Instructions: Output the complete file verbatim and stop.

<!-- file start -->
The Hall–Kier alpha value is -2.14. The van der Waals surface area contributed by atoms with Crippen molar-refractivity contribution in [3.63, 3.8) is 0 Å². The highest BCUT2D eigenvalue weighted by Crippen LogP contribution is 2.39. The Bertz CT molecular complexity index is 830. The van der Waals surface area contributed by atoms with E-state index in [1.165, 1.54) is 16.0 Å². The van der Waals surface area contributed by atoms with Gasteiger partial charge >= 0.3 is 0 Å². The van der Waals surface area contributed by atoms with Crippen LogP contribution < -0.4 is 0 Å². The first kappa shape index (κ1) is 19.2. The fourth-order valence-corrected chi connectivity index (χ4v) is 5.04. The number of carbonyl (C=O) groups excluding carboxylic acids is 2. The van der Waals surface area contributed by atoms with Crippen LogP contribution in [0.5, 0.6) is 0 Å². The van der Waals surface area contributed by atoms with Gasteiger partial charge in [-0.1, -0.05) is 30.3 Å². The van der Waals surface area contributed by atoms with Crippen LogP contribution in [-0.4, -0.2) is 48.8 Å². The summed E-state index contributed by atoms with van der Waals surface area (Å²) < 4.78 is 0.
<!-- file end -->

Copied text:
The Hall–Kier alpha value is -2.14. The van der Waals surface area contributed by atoms with Crippen molar-refractivity contribution in [3.63, 3.8) is 0 Å². The highest BCUT2D eigenvalue weighted by Crippen LogP contribution is 2.39. The Bertz CT molecular complexity index is 830. The van der Waals surface area contributed by atoms with E-state index in [1.165, 1.54) is 16.0 Å². The van der Waals surface area contributed by atoms with Gasteiger partial charge >= 0.3 is 0 Å². The van der Waals surface area contributed by atoms with Crippen LogP contribution < -0.4 is 0 Å². The first kappa shape index (κ1) is 19.2. The fourth-order valence-corrected chi connectivity index (χ4v) is 5.04. The number of carbonyl (C=O) groups excluding carboxylic acids is 2. The van der Waals surface area contributed by atoms with Crippen LogP contribution in [0.5, 0.6) is 0 Å². The van der Waals surface area contributed by atoms with Gasteiger partial charge in [-0.1, -0.05) is 30.3 Å². The van der Waals surface area contributed by atoms with Crippen LogP contribution in [-0.4, -0.2) is 48.8 Å². The summed E-state index contributed by atoms with van der Waals surface area (Å²) < 4.78 is 0.